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How to Pay Off Medical School Debt with Locum Tenens Work

New physicians have a lot of challenges to contend with. In addition to entering one of the fastest-paced, highest-pressure professions in the United States, managing the sometimes vast sums of medical student loan debt can be just as stressful — leaving little time or financial breathing room to bask in the satisfaction of successfully completing medical school and a residency.

CBS News warns against the financial difficulties for new physicians, noting that it takes between 11 and 14 years of higher education to become a doctor, which means you won't "earn a full-time salary until 10 years after the typical college graduate starts making money," writes Kathy Kristof in the Money Matters article.

"That lost decade of work costs a cool half-million dollars, if you assume this individual could have earned just $50,000 annually, and the typical medical school candidate is smart and successful enough to earn considerably more," Kristof adds.

Factoring in the time and cost of medical school debt, Kristof contends that new physicians have will start their careers about $1 million behind those in other professions. "This assumes the average $166,750 medical school debt takes 30 years to repay at 7.5 percent interest — a total cost of $419,738," she notes.

A million bucks may seem like an extreme amount; most estimates of medical school loan debt are more reasonable, yet still chart in the six-figures.

"In 2012, 79% of medical school graduates reported education debt of over $100,000—no surprise considering that the median cost of medical school attendance is over $200,000 for both public and private schools," explains a 2013 NerdWallet physician salary report.

And just a few years later, in its October 2015 Medical Student Education report, the Association of American Medical Colleges (AAMC) stated that 81 percent of all medical school graduates had debt loan, with a hefty median amount of $183,000 (up two percent from the year before).

Paying off Medical School Debt with Locum Tenens Work

Given this challenge, what options do new physicians have for managing this vast medical school debts?

Many physicians choose locum tenens work as a way to catch up with their ideal financial situation. Though the salaries aren't necessarily higher than what you'd find from a regular, full-time job practicing medicine, locums careers can offer other, equally advantageous financial benefits.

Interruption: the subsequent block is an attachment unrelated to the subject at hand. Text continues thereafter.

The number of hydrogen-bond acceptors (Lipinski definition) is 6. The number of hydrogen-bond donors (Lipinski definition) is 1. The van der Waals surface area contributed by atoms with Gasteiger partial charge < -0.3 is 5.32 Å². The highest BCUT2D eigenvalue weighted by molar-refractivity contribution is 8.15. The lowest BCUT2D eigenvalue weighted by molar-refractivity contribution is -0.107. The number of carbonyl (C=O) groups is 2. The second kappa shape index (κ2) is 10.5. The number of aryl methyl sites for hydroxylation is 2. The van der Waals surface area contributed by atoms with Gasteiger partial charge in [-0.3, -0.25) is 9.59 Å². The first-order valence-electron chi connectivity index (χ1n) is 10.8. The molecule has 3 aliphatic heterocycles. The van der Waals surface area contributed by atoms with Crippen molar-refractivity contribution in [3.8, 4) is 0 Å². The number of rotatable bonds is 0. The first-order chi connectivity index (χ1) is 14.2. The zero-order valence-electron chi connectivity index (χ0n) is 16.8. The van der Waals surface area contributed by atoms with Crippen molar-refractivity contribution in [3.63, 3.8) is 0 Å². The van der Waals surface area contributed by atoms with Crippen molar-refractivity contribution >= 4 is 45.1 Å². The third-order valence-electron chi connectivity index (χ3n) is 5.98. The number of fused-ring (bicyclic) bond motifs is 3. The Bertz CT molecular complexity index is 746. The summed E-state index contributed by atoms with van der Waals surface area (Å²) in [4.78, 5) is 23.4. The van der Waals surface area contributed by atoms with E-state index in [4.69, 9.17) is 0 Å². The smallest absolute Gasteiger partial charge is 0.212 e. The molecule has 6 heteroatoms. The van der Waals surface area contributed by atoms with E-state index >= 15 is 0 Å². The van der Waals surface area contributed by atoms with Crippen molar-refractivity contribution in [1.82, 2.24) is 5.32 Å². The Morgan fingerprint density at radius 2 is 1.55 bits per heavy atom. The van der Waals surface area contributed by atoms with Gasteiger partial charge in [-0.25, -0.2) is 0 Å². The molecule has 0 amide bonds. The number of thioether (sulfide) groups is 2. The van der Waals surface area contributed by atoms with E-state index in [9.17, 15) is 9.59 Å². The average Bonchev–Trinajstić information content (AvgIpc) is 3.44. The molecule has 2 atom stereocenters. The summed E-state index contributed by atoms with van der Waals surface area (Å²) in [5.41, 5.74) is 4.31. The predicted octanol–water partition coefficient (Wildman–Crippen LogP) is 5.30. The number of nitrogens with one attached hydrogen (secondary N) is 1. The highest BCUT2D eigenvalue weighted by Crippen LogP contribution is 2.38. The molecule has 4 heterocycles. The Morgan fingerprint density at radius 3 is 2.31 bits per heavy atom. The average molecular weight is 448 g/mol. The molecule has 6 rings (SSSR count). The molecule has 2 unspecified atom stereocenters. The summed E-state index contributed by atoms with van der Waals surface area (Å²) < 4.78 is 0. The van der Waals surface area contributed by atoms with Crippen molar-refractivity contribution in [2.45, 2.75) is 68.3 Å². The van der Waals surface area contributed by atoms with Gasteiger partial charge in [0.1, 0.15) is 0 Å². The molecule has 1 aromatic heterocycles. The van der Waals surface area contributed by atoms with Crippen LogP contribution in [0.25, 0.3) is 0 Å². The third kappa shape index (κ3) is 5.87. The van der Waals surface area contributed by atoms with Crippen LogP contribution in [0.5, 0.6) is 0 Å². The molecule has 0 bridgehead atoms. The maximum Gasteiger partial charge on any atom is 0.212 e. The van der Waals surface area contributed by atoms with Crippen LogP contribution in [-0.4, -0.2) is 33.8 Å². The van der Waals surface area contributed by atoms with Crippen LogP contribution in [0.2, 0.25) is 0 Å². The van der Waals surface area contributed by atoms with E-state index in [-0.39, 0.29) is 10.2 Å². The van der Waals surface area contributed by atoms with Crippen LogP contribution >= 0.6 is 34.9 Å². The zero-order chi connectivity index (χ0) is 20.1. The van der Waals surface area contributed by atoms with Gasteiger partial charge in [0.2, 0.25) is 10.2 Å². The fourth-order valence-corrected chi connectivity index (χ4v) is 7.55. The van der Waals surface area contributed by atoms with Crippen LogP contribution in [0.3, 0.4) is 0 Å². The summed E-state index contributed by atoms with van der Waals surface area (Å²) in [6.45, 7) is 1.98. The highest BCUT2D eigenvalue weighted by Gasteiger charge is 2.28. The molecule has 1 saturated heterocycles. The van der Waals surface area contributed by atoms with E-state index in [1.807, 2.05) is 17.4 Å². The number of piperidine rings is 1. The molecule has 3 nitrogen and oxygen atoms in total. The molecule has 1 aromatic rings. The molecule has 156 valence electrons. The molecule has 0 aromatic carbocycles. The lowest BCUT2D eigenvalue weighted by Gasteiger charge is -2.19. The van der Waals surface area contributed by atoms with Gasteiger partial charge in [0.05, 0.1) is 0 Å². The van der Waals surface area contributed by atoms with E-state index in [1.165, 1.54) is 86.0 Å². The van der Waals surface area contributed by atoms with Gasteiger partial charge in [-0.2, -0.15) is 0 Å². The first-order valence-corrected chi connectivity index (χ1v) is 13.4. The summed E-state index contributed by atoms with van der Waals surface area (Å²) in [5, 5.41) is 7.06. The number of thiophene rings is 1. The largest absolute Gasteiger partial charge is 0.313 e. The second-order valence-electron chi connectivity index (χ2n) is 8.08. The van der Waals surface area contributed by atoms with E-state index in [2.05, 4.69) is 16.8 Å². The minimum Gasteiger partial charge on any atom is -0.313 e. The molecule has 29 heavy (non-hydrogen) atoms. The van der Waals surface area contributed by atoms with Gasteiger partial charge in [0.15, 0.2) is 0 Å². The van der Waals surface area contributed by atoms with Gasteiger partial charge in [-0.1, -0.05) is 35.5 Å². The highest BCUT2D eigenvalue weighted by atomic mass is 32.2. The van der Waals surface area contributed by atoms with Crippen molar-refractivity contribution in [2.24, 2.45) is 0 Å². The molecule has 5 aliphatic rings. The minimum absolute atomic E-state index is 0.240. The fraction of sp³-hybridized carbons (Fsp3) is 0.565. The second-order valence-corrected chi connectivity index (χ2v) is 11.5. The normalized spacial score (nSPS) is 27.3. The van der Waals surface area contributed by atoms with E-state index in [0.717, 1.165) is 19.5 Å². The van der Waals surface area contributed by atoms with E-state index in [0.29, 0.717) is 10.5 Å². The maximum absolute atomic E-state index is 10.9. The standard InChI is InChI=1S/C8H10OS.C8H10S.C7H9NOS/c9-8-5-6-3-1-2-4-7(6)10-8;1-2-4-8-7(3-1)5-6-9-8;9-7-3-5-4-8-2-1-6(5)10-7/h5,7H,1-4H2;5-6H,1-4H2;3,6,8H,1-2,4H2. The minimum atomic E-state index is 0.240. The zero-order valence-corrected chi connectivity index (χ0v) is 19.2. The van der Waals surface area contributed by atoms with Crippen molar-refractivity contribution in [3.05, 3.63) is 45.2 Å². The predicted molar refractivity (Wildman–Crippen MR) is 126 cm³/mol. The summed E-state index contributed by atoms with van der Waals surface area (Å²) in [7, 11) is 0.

"If paying down student loans is a priority for you, locum tenens offers two ways to help you accomplish that goal," explains the National Association of Locum Tenens Organizations® (NALTO®). "Physicians right out of training who have planned ahead can have locum tenens engagements lined up and begin practicing immediately."

The NALTO experts explain that locum tenens work — since it's temporary, flexible, and of an abundant source — virtually gives physicians the option to custom-make a career path specifically geared toward paying off medical school debt.

"When deciding which opportunities to consider, be sure to let your recruiter know if earning the highest possible income is more important than geography," the NALTO article continues. "Pay rates ... can be significantly higher in remote locations where the need for physicians is greatest.

"In areas where demand is high and doctors are in short supply, it is not uncommon for locum tenens practitioners to earn attractive rates and pick up extra shifts and added call to boost income. Some locum tenens agencies also offer bonuses to physicians who are willing to practice in one location for an extended period of time."

If full-time locum tenens work isn't quite what you're seeking, part-time assignments can also be helpful tools in managing medical school debt.

"Physicians who take full-time jobs after residency may find locum tenens opportunities in their local or regional areas, which allow them to provide coverage for a couple of weekends a month," the report continues. "And if opportunities are enticing, some even use vacation time to travel to a 1- or 2-week contract.

"Keep in mind that when you take locum tenens opportunities, housing, travel, and malpractice premiums are all covered," the NALTO authors conclude. "Indeed, low overhead means more money to put toward loan repayment.

"Plus, the benefit of seeing different parts of the country and experiencing a variety of practice settings is as valuable as that all-important paycheck."

If you're interested in leveraging locum tenens work to pay off medical school debt, you can check out our entire list of locum tenens jobs here — updated daily, and with opportunities throughout the United States!

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